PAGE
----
LONDON (Reuters) - British labels Burberry and McQ by Alexander McQueen turned up the glamour at London Fashion Week with a pair of catwalk masterclasses late on Monday that silenced talk of the city as merely the "capital of quirk".
Although, a cradle of talent which has produced such stars as Stella McCartney, McQueen, Vivienne Westwood and Paul Smith, London's place on the fashion map has always been squeezed between New York and its European cousins in Paris and Milan. Mostly, it was considered a place to find emerging designers.
"We used to come here and think it's all going to be eccentric and street chic and actually it's incredibly grown up, polished and sexy, glamorous clothes so it's a global stage now -- it's wonderful," U.S. Vogue Editor-in-Chief Anna Wintour told Reuters.
Burberry creative director Christopher Bailey combined country and town styles for an elegant collection which dazzled front row celebrities including Kate Bosworth, Rosie Huntington-Whiteley and British Prime Minister's wife Samantha Cameron.
Cropped tailored bomber jackets, draped hem blanket skirts and sculptural dress shirts featured prominently in his autumn/winter 2012 collection, as did pencil skirts with large bellow pockets, double-breasted jackets and brogue lace-up ankle boots.
"It's always such a beautiful collection and I adore Christopher - he's really one of a kind," Bosworth said, adding that she loved Bailey's impeccable cuts.
In the grand finale a clap of thunder sounded before water emulating rain gushed down the sides of the transparent marquee in which the event was hosted.
Burberry is known for its trademark raincoats and Bailey said he loved to celebrate rain.
"I quite like taking all these clichés and these very familiar things and kind of playing with them a little bit because behind the cliché they usually started with something more profound and I like the idea of that," he said backstage after his show.
As silver paper raindrops fell from the ceiling, models sashayed down the catwalk carrying brightly coloured umbrellas, under which an array of khaki, dark camel and burgundy trench coats was visible, some with panelling or tiered peplum detail.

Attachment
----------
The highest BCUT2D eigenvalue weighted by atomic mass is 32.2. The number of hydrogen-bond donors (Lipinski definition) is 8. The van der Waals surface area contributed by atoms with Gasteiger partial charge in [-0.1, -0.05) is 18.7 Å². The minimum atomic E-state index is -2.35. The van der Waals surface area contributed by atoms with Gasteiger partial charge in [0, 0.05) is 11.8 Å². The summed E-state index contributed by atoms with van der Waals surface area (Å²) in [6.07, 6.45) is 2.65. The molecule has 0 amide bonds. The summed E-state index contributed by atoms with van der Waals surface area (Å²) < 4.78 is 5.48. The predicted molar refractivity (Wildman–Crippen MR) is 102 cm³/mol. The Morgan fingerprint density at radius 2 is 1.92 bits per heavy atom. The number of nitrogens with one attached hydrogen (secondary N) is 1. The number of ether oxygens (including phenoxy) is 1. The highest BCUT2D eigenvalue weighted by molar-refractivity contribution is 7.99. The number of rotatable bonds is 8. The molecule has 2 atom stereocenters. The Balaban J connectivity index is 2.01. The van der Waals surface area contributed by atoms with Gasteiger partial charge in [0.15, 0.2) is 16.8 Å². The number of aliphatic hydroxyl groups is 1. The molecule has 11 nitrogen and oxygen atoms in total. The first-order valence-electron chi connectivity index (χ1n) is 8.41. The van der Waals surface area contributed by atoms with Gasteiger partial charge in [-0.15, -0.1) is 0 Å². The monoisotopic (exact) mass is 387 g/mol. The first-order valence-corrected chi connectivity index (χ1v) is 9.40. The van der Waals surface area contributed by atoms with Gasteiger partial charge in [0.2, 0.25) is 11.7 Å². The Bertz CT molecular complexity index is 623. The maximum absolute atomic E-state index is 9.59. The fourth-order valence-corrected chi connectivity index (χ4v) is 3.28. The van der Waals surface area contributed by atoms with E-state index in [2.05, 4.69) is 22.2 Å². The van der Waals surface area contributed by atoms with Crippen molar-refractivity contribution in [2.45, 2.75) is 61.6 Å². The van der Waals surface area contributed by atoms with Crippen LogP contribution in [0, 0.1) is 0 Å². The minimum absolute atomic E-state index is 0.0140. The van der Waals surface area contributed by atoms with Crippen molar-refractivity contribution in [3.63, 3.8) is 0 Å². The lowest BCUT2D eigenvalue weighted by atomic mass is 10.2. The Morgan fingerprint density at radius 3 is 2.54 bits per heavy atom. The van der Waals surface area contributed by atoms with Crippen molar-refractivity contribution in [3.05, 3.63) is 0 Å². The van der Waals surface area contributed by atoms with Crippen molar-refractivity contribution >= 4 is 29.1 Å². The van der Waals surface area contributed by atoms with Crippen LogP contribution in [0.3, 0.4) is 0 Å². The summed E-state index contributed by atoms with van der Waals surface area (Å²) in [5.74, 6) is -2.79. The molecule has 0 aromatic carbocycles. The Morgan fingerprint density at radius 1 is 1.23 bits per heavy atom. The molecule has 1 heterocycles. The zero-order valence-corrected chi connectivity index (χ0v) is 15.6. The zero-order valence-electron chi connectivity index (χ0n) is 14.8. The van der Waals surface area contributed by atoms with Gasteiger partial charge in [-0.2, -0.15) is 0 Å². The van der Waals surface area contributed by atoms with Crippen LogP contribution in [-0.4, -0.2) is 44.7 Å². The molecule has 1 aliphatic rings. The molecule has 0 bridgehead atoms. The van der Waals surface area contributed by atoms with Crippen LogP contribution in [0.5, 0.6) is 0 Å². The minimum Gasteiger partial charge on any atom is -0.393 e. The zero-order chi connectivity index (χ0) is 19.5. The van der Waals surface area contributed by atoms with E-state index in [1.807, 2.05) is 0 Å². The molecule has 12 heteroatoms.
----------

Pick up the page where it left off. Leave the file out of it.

"I think Burberry is a quintessentially British brand that Christopher has totally reinvented and made young and hip and fun and made an incredible global success," Wintour said.
BRIDES AND THE DEVIL
Sarah Burton, the creative director of McQ who designed the wedding dress Kate Middleton wore for her marriage to Britain's Prince William last April, also notched up the drama at her show in a former post sorting office in central London.
She initially took her cue from military uniforms, sending girls in khaki belted coats with metal buttons and large pockets down a catwalk carpeted with autumnal brown leaves before revealing more glamorous, playful dresses featuring rainbow colours on layered black tulle.
Dressed in a belted ivory floor-length tulle gown with decorated appliquéd velvet flowers, model Kristen McMenamy found herself bathed in white light as she looked up to the ceiling from where crisp leaves floated down around her.
After feeling around on the floor, she found a white rope and pulled herself along it towards a forest which suddenly appeared at the end of the catwalk while a sudden burst of red light illuminated a little wooden cabin nestled among the trees.
"It's actually a club where I sign my soul away to the devil... I signed a little card and that's what it symbolizes," McMenamy, whose dress was reminiscent of a wedding gown, told Reuters after the show.
"It's quite ironic because my whole upbringing was Roman Catholic... and I thought if I become a nun I'm saved and if I become a model I go to hell."
Actress Salma Hayek said she was very impressed by the show and had her eye on one of the black and wine-coloured coats Burton sent down the catwalk, as well as the floral dresses.
"This is my first time in London and it's one of the most beautiful fashion shows I've ever seen," Hayek said after the show.
(Reporting by Michelle Martin; additional reporting by Cindy Martin and Nickie Omer, editing by Paul Casciato)